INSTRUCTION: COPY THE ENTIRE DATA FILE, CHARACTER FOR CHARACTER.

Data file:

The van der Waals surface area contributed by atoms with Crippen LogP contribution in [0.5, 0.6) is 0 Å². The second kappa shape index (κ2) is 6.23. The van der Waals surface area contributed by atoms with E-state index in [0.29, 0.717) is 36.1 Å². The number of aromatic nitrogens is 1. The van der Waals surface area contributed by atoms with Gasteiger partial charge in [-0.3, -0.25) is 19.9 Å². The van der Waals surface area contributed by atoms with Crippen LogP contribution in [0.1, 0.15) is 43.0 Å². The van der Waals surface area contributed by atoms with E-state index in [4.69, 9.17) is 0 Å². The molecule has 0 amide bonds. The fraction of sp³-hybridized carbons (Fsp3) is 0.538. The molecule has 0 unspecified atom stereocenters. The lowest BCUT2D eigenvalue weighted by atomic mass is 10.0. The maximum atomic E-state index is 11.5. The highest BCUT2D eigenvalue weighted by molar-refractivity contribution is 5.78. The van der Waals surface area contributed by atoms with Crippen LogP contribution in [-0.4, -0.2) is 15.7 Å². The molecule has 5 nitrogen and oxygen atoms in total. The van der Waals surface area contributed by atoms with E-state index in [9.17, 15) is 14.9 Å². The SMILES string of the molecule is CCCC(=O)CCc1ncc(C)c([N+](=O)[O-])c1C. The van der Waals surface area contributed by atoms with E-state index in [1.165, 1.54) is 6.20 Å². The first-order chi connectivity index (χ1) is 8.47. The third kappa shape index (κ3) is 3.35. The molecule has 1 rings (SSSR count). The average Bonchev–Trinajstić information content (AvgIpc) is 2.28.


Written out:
The van der Waals surface area contributed by atoms with Crippen LogP contribution in [0.5, 0.6) is 0 Å². The second kappa shape index (κ2) is 6.23. The van der Waals surface area contributed by atoms with E-state index in [0.29, 0.717) is 36.1 Å². The number of aromatic nitrogens is 1. The van der Waals surface area contributed by atoms with Gasteiger partial charge in [-0.3, -0.25) is 19.9 Å². The van der Waals surface area contributed by atoms with Crippen LogP contribution in [0.1, 0.15) is 43.0 Å². The van der Waals surface area contributed by atoms with E-state index in [4.69, 9.17) is 0 Å². The molecule has 0 amide bonds. The fraction of sp³-hybridized carbons (Fsp3) is 0.538. The molecule has 0 unspecified atom stereocenters. The lowest BCUT2D eigenvalue weighted by atomic mass is 10.0. The maximum atomic E-state index is 11.5. The highest BCUT2D eigenvalue weighted by molar-refractivity contribution is 5.78. The van der Waals surface area contributed by atoms with Crippen LogP contribution in [-0.4, -0.2) is 15.7 Å². The molecule has 5 nitrogen and oxygen atoms in total. The van der Waals surface area contributed by atoms with E-state index in [9.17, 15) is 14.9 Å². The SMILES string of the molecule is CCCC(=O)CCc1ncc(C)c([N+](=O)[O-])c1C. The van der Waals surface area contributed by atoms with E-state index in [1.165, 1.54) is 6.20 Å². The first-order chi connectivity index (χ1) is 8.47. The third kappa shape index (κ3) is 3.35. The molecule has 1 rings (SSSR count). The average Bonchev–Trinajstić information content (AvgIpc) is 2.28.